I read with interest the story about Nicola Mendelsohn, former advertising executive bagging the job of Facebook's new vice-president for Europe, the Middle East, and Africa.
Sadly I didn't take from it how great it is someone from a creative career path has made it to VP. No, instead the nub of the story is that Nicola will (allegedly) work a four day week because she is a mother and, it infers, because she is a woman.
Hold on a minute. Is it me or has this morphed into a story about females in senior positions and pressure to have it all again?
Back in 2009 French Justice Minister Rachida Dati was back at work after giving birth just five days before! Since 2010 Licia Ronzulli's an MEP from Italy, has been taking her child into parliament in Strasbourg.
Part of me commends them, I am proud that they want to juggle and represent their constituents or hold a senior position in a multinational company but part of me is also really sad that these events are wrapped up in the F word - feminism. But to me that isn't equality, not by a long chalk.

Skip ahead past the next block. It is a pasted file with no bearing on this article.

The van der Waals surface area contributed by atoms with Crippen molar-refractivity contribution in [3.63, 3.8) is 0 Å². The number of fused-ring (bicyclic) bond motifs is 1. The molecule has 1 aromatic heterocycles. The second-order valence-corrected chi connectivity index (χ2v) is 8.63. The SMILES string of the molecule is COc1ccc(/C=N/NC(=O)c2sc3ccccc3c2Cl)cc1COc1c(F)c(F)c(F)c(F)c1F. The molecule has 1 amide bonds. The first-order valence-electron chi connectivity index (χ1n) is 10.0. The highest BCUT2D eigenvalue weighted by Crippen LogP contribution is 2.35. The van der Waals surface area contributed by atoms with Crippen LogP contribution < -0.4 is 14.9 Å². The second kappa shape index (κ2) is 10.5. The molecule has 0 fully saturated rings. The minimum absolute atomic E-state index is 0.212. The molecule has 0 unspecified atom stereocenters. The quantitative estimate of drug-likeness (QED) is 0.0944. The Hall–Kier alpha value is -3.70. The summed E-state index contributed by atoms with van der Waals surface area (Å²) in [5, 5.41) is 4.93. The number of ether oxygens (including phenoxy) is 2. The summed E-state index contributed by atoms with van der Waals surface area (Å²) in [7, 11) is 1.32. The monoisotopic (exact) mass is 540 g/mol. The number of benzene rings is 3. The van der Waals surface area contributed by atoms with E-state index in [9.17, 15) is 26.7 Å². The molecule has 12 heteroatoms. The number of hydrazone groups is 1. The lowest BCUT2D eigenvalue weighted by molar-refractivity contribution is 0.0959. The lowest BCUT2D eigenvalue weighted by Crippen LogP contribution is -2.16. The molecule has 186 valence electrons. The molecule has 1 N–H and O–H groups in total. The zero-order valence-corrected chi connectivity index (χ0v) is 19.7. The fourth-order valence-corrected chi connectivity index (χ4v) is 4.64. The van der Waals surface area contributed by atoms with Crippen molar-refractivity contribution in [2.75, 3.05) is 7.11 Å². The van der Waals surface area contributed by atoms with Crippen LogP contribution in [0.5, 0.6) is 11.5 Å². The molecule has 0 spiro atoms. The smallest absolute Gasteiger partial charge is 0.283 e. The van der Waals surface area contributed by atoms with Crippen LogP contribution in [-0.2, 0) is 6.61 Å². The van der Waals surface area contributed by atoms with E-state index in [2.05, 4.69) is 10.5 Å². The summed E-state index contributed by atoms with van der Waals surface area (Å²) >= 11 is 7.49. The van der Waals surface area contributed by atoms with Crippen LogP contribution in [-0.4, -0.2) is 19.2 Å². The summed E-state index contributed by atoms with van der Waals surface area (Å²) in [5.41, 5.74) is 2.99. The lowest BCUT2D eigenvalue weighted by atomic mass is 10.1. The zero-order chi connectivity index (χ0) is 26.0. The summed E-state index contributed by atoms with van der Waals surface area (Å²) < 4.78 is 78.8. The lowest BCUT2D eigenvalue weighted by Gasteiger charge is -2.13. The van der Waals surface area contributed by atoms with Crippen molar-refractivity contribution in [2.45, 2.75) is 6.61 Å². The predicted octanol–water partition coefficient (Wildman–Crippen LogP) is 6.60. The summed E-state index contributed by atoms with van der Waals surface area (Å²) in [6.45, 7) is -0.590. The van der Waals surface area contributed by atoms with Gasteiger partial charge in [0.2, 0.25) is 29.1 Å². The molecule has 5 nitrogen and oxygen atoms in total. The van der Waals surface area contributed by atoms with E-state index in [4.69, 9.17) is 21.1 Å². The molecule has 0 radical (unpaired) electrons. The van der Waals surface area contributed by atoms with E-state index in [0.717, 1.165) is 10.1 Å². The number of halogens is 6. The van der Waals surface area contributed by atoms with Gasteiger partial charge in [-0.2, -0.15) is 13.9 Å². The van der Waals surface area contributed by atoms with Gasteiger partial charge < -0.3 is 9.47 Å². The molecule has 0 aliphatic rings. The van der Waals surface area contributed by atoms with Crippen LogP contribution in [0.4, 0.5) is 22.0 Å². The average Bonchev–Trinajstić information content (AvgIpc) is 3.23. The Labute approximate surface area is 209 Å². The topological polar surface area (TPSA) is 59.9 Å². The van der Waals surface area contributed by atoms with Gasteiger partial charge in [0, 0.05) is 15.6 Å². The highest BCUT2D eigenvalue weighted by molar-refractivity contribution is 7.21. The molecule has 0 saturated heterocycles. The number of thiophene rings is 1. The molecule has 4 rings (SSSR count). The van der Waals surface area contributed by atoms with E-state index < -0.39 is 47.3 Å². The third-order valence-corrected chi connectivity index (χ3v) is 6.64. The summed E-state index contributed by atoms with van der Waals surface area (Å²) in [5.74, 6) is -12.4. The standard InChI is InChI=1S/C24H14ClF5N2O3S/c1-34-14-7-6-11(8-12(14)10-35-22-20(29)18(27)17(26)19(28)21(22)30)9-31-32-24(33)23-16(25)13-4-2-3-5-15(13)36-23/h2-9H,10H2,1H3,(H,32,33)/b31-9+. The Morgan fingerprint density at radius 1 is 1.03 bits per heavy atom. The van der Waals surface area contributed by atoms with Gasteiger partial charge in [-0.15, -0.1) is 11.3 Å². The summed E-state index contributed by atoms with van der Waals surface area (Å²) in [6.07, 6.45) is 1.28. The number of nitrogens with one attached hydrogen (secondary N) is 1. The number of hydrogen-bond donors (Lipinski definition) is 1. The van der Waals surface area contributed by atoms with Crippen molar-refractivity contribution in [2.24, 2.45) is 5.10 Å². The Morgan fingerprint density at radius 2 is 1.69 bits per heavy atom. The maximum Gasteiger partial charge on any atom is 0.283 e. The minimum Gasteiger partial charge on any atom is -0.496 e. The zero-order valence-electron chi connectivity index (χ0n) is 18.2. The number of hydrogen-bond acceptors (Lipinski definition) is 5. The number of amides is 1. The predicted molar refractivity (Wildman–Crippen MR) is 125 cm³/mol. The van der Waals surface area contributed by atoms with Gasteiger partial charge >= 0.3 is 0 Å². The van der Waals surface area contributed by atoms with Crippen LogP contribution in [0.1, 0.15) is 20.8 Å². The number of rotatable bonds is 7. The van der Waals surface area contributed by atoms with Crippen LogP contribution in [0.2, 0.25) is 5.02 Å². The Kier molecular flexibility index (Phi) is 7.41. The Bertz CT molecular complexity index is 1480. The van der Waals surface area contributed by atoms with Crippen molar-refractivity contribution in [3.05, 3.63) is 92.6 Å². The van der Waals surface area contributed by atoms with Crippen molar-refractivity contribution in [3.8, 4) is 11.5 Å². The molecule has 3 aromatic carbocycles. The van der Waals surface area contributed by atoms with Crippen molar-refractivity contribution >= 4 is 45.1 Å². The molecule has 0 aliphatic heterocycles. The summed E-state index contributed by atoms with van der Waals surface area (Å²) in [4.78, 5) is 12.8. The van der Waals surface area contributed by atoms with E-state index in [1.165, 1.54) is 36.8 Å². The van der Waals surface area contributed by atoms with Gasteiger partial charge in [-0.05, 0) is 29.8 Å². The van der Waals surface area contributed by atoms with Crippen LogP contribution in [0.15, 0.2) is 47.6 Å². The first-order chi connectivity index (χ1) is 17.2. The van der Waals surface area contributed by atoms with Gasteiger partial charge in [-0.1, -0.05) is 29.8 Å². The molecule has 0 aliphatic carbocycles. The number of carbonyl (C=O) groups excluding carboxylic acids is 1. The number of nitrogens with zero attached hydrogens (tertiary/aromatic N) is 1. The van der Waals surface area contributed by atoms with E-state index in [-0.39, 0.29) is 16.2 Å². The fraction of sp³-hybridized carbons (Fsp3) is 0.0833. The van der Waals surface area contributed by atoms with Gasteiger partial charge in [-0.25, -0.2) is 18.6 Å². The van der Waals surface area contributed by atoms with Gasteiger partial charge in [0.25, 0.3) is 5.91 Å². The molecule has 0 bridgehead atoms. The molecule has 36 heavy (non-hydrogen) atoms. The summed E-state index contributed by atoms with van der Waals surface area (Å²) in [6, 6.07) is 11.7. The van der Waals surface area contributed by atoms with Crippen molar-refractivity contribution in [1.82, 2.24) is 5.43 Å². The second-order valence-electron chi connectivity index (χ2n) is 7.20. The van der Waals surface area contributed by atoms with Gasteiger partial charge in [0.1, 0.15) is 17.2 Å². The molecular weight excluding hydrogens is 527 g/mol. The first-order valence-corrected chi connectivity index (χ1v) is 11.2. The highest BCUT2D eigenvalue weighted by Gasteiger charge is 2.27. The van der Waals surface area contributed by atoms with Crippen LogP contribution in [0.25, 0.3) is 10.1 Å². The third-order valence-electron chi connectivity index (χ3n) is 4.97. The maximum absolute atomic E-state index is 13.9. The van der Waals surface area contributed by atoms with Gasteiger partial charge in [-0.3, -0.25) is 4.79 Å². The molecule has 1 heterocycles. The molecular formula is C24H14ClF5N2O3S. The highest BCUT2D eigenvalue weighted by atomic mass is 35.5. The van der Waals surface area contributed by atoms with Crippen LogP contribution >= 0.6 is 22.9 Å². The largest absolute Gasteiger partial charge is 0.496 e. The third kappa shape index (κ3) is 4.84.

I don't want to feel pressured into being all things to all people. I also don't want women to feel that motherhood isn't a tremendous, vital and beautiful role in our society.
Focusing through a single lense on of any of these women is hugely naive and puts pressure on women in every-day jobs to aim for what Nicola, Rachida or Licia have achieved. But what we don't see is if Nicola has a nanny, or a Rachida has cleaner or Licia a brilliant family support network. Women should feel supported to take maternity leave and as much as I accept it is personal choice in these very public examples the pressure that they can do it so everyone else should is unfortunate.
The way this story has yet again played out in the media, in my humble opinion, devalues Nicola's achievement. So what if she is in Facebook HQ four days a week, I don't think it is any of our business. But I hope it filters down across all the business and that it is acceptable for a dad to have a four day week too.
Then maybe we'll be somewhere near equality.